This series will cover some general principles that you can use when you do come across a Gospel difference. Using these principles, many of these perceived differences can be easily explained.

In this series, we will not be addressing every difference, but by learning and applying these general principles, you’ll find that most differences between the Gospels easily substantiate that these are meaningful differences purposely and purposefully made by the individual authors and not erroneous contradictions.

I will be honest in saying there are some differences that are much more difficult to rectify. Where provable solutions may not be possible at this time, plausible solutions can be offered.

Before we even get into the principles (and so I can’t be accused of sugar-coating anything), let’s start off by looking at what I consider one of the most difficult and obvious differences in the New Testament: The Death of Judas. Now, where this series will be focusing on the four Gospels alone, this difference is actually found between the Gospel of Matthew and the Book of Acts.

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The Death of Judas

Matthew 27:5-8: “So Judas threw the money into the temple and left. Then he went away and hanged himself. The chief priests picked up the coins and said, ‘It is against the law to put this into the treasury, since it is blood money.’ So they decided to use the money to buy the potter’s field as a burial place for foreigners. That is why it has been called the Field of Blood to this day.”

 Acts 1:18-19: “With the payment he received for his wickedness, Judas bought a field; there he fell headlong, his body burst open and all his intestines spilled out. Everyone in Jerusalem heard about this, so they called that field in their language Akeldama, that is, Field of Blood.”

 

Can we rectify these two accounts?

Some things to consider:

  • One possible explanation is Judas hung himself on a tree and hung there festering (possibly throughout the Sabbath, the day of rest) and then fell and burst.
  • This coincides with what we know about gases building up in decomposing “bloated” bodies.
  • His purchase of the field mentioned in Acts simply means he indirectly purchased it since the money belonged to him. (“Selective Representation” will be covered later.)
  • Judas’ manner of dying on the land would make it “unclean” by Jewish religious law; thus, it would make sense that the only thing the land could be used for is burying non-Jews.
  • Deuteronomy 21:22-23: “And if a man has committed a crime punishable by death and he is put to death, and you hang him on a tree, his body shall not remain all night on the tree, but you shall bury him the same day, for a hanged man is cursed by God. You shall not defile your land that the LORD your God is giving you for an inheritance.”

Does this information give us a plausible explanation? We should be honest about these difficulties, and though we’d like to neatly resolve every one, we ought to be sure not to force explanations onto the text. If nothing else, we may have to, at times, simply trust God and hope a solution comes to light as we learn new information.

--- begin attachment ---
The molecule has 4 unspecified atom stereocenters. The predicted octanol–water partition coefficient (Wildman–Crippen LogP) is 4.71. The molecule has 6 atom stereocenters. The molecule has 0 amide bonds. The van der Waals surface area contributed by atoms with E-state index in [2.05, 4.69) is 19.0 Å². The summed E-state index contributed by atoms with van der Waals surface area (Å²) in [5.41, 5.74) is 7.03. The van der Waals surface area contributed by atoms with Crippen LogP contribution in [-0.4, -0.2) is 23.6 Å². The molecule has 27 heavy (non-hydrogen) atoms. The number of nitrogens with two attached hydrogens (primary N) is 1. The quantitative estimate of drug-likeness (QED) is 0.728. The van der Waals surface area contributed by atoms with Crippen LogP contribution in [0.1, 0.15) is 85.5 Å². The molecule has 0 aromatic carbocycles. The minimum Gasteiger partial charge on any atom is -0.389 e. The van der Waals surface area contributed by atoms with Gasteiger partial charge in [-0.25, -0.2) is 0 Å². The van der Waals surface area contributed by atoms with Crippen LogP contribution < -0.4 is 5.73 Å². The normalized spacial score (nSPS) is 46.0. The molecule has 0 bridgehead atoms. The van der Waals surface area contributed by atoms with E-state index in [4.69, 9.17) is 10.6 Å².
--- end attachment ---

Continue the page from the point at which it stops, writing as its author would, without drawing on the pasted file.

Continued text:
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Nothing New

Further, it’s also helpful to note that these are difficulties Christians have been aware of since the early church fathers, yet they still believed the Bible was God’s divine Scripture. Though skeptics like Bart Ehrman and others may present these differences as if saying “Ah-ha! Gotcha!” to Christians, these difficulties have been known from the early days of the Christian church.

So, we have to ask: Why have four Gospels in the New Testament Canon? If the early church knew of these difficult differences, why not get rid of three of the Gospels and just keep one? Or why not edit the four Gospels to smooth out any differences that may be perceived as contradictions?

The answer is obvious: Because they understood all four Gospels to be the Word of God. And when you’re holding the Word of God, you don’t get rid of some of it or mess with it.

Joy and Angst

New Testament scholar and professor, Dr. Jonathan Pennington writes in his book Reading the Gospels Wisely that some individuals in the early church had actually tried to combine the four gospels into one unified, harmonized, super Gospel![4] But, despite charges by opponents that the four Gospels contradicted each other, the church rejected these efforts to create one harmonized edition of the Gospels.

Church fathers, like Irenaeus and Augustine, defended the Gospels against pagan accusers, but “this defense would not be pursued at the expense of losing the fourfold apostolic witness as such, warts and all”[5] because it would be “too high a price to pay; it goes against what was greatly valued in the church, the testimony of the Gospels given through individual eyewitness apostles (Matthew and John) and their close associates (Mark and Luke).”[6]

Wrestling with such passages is what Dr. Jonathan Pennington calls the joy and angst of having four Gospels.[7] (And, yes, this is where I got the title of this series.*) This blog series is not simply to defend the Gospels, but to positively show that having four Gospels brings our understanding of the life and work of Jesus Christ deeper than any one piece of writing can do.

Two questions to ponder for now (and throughout this series):

  • If the supposed “contradictions” are such an issue, why did the early church keep all four Gospels?
  • What do we gain by having four Gospels?

NEXT:  PART 2:  BASIC PRINCIPLES

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[1] Bart D. Ehrman, Jesus, Interrupted, (New York, NY: HarperCollins, 2009), Loc 396, Kindle edition.

[2] Ibid.

[3] Ibid., Loc 380.

[4] Jonathan T. Pennington, Reading the Gospels Wisely, (Grand Rapids, MI: Baker Academic, 2012), Loc 1066, Kindle edition.

[5] Ibid., Loc 1094.

[6] Ibid., Loc 1100.

[7] Ibid., Loc 1029.

*With thanks to Dr. Pennington for granting me permission to do so.

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GOD FROM THE MACHINE has published it’s first book! Searching the Bible for Mother God is for educating both those outside and inside the growing “Mother God cult.” Visit our page HERE.